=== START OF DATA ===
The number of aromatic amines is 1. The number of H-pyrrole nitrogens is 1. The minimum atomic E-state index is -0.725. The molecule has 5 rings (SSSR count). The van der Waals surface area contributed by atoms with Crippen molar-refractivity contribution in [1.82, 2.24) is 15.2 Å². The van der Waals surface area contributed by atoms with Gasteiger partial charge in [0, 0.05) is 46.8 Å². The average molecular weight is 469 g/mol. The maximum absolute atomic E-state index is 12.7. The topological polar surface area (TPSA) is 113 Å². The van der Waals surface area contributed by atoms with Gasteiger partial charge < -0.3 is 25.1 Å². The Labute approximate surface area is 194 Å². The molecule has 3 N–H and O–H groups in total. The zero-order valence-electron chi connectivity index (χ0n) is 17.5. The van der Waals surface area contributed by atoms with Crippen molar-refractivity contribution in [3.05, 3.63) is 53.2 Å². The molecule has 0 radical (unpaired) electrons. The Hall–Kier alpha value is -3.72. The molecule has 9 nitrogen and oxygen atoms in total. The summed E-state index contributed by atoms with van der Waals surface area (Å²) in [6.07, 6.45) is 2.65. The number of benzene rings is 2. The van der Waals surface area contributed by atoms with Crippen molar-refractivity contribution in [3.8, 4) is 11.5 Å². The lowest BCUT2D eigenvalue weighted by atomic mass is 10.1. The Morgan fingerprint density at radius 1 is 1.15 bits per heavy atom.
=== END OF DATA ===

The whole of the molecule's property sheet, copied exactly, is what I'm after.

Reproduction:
The number of aromatic amines is 1. The number of H-pyrrole nitrogens is 1. The minimum atomic E-state index is -0.725. The molecule has 5 rings (SSSR count). The van der Waals surface area contributed by atoms with Crippen molar-refractivity contribution in [1.82, 2.24) is 15.2 Å². The van der Waals surface area contributed by atoms with Gasteiger partial charge in [0, 0.05) is 46.8 Å². The average molecular weight is 469 g/mol. The maximum absolute atomic E-state index is 12.7. The topological polar surface area (TPSA) is 113 Å². The van der Waals surface area contributed by atoms with Gasteiger partial charge < -0.3 is 25.1 Å². The Labute approximate surface area is 194 Å². The molecule has 3 N–H and O–H groups in total. The zero-order valence-electron chi connectivity index (χ0n) is 17.5. The van der Waals surface area contributed by atoms with Crippen molar-refractivity contribution in [3.05, 3.63) is 53.2 Å². The molecule has 0 radical (unpaired) electrons. The Hall–Kier alpha value is -3.72. The molecule has 9 nitrogen and oxygen atoms in total. The summed E-state index contributed by atoms with van der Waals surface area (Å²) in [6.07, 6.45) is 2.65. The number of benzene rings is 2. The van der Waals surface area contributed by atoms with Crippen molar-refractivity contribution in [3.8, 4) is 11.5 Å². The lowest BCUT2D eigenvalue weighted by atomic mass is 10.1. The Morgan fingerprint density at radius 1 is 1.15 bits per heavy atom.